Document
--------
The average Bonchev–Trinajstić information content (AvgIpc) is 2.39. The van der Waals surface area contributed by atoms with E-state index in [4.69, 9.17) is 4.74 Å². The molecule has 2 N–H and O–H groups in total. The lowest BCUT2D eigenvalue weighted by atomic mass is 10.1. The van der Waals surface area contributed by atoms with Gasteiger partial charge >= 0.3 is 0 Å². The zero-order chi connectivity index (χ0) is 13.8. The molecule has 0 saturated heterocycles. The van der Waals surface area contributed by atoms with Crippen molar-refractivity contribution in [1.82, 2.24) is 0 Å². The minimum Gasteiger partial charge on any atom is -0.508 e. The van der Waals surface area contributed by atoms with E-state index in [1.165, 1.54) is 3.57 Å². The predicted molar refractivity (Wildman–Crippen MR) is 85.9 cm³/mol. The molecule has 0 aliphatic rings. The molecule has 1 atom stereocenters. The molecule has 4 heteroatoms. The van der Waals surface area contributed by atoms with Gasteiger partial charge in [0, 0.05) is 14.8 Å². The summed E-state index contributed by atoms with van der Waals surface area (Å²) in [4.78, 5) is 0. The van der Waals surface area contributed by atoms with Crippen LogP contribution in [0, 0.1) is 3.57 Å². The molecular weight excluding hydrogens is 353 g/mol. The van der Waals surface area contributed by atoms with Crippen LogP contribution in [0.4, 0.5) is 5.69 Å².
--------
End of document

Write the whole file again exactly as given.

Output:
The average Bonchev–Trinajstić information content (AvgIpc) is 2.39. The van der Waals surface area contributed by atoms with E-state index in [4.69, 9.17) is 4.74 Å². The molecule has 2 N–H and O–H groups in total. The lowest BCUT2D eigenvalue weighted by atomic mass is 10.1. The van der Waals surface area contributed by atoms with Gasteiger partial charge >= 0.3 is 0 Å². The zero-order chi connectivity index (χ0) is 13.8. The molecule has 0 saturated heterocycles. The van der Waals surface area contributed by atoms with Crippen molar-refractivity contribution in [1.82, 2.24) is 0 Å². The minimum Gasteiger partial charge on any atom is -0.508 e. The van der Waals surface area contributed by atoms with E-state index in [1.165, 1.54) is 3.57 Å². The predicted molar refractivity (Wildman–Crippen MR) is 85.9 cm³/mol. The molecule has 0 aliphatic rings. The molecule has 1 atom stereocenters. The molecule has 4 heteroatoms. The van der Waals surface area contributed by atoms with Gasteiger partial charge in [0, 0.05) is 14.8 Å². The summed E-state index contributed by atoms with van der Waals surface area (Å²) in [4.78, 5) is 0. The van der Waals surface area contributed by atoms with Crippen LogP contribution in [0, 0.1) is 3.57 Å². The molecular weight excluding hydrogens is 353 g/mol. The van der Waals surface area contributed by atoms with Crippen LogP contribution in [0.4, 0.5) is 5.69 Å².